In the case at bar, it is conceded that there was no option of treatment available to the patient to alleviate his dental complaints other than the operation. The benefit that was sought by the patient to alleviate his dental condition could not be achieved without the collateral risk of damage to the medial nerve. The benefits sought and the collateral risk in this case are inseparable by the inherent nature of the operation.

The informed consent doctrine is the creation of equity, growing out of the doctor/patient relationship. The patient, ignorant of medicine, places his trust in the doctor to provide beneficial medical treatment. The patient does not know the relative merits of the options available or risks of treatment. The doctor is under a duty not only to obtain the patient's consent, but to inform the patient of any risks that a reasonable medical practitioner would disclose under the same or similar circumstances.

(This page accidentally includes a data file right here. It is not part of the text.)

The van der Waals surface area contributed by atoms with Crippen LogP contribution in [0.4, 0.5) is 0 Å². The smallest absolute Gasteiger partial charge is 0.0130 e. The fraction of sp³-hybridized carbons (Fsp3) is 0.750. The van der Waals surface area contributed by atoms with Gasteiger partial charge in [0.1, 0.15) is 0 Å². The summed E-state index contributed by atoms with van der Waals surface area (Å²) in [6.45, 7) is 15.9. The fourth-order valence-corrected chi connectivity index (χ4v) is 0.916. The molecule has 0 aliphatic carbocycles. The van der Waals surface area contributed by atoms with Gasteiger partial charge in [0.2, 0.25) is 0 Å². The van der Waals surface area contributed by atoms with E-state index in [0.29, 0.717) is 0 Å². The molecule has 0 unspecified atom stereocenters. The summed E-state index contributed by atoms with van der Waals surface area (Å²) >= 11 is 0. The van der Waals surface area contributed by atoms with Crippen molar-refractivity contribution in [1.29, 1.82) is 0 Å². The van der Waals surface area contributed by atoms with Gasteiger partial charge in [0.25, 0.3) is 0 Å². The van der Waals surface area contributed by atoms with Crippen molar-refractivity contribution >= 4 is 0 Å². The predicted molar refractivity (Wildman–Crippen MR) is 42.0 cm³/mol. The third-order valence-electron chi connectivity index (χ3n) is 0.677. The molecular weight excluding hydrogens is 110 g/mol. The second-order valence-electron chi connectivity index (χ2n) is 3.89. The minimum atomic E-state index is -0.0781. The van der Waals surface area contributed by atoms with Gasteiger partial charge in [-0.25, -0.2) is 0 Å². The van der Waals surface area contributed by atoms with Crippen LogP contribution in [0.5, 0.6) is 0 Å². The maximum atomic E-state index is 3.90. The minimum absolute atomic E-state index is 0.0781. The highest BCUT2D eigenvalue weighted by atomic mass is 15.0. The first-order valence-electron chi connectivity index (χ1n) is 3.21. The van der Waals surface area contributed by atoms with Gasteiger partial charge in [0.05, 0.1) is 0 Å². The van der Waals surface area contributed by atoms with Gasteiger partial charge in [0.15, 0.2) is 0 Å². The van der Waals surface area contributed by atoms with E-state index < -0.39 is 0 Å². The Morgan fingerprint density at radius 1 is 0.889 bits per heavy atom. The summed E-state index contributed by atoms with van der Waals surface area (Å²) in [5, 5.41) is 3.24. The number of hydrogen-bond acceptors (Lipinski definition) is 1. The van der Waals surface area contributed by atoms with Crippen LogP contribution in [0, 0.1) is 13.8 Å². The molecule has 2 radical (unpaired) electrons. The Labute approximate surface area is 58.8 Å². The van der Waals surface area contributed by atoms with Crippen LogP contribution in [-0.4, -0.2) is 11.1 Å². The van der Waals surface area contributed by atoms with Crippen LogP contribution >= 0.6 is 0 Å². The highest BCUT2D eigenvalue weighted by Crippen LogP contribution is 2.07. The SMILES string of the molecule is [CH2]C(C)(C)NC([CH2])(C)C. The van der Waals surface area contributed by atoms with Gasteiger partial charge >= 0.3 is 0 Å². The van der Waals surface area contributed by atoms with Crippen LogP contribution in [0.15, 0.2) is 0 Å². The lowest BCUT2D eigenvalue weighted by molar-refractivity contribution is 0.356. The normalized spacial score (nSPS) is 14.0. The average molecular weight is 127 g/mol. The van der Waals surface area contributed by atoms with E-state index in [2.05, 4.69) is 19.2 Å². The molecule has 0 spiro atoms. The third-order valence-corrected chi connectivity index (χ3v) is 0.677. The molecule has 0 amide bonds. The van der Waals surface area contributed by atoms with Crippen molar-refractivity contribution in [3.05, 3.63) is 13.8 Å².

As stated in Canterbury v. Spence, supra, "the very purpose of the disclosure rule is to protect the patient against consequences

which, if known, he could have avoided by foregoing the treatment." 464 F.2d at 790. Therefore, since ". . . physicians are invariably acting in good faith and for the benefit of the patient,"*fn2 if the patient is ...